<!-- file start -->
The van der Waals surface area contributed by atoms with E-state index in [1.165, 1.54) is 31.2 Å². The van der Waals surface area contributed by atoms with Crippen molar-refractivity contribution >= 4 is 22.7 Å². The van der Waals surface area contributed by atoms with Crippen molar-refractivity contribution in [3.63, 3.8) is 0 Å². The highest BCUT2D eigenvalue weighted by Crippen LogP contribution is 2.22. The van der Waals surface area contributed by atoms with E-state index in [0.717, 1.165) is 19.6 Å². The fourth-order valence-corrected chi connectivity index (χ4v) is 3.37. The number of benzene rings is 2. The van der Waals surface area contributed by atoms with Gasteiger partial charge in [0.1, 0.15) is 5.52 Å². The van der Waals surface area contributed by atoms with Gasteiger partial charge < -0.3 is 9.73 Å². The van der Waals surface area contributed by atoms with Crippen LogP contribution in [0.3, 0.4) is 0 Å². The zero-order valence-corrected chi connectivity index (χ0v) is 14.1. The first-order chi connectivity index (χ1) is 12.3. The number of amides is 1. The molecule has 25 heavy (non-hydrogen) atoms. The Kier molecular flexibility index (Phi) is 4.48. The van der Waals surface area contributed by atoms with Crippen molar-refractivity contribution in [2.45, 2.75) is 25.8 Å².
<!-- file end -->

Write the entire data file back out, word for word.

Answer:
The van der Waals surface area contributed by atoms with E-state index in [1.165, 1.54) is 31.2 Å². The van der Waals surface area contributed by atoms with Crippen molar-refractivity contribution >= 4 is 22.7 Å². The van der Waals surface area contributed by atoms with Crippen molar-refractivity contribution in [3.63, 3.8) is 0 Å². The highest BCUT2D eigenvalue weighted by Crippen LogP contribution is 2.22. The van der Waals surface area contributed by atoms with E-state index in [0.717, 1.165) is 19.6 Å². The fourth-order valence-corrected chi connectivity index (χ4v) is 3.37. The number of benzene rings is 2. The van der Waals surface area contributed by atoms with Gasteiger partial charge in [0.1, 0.15) is 5.52 Å². The van der Waals surface area contributed by atoms with Gasteiger partial charge < -0.3 is 9.73 Å². The van der Waals surface area contributed by atoms with Crippen LogP contribution in [0.3, 0.4) is 0 Å². The zero-order valence-corrected chi connectivity index (χ0v) is 14.1. The first-order chi connectivity index (χ1) is 12.3. The number of amides is 1. The molecule has 25 heavy (non-hydrogen) atoms. The Kier molecular flexibility index (Phi) is 4.48. The van der Waals surface area contributed by atoms with Crippen molar-refractivity contribution in [2.45, 2.75) is 25.8 Å².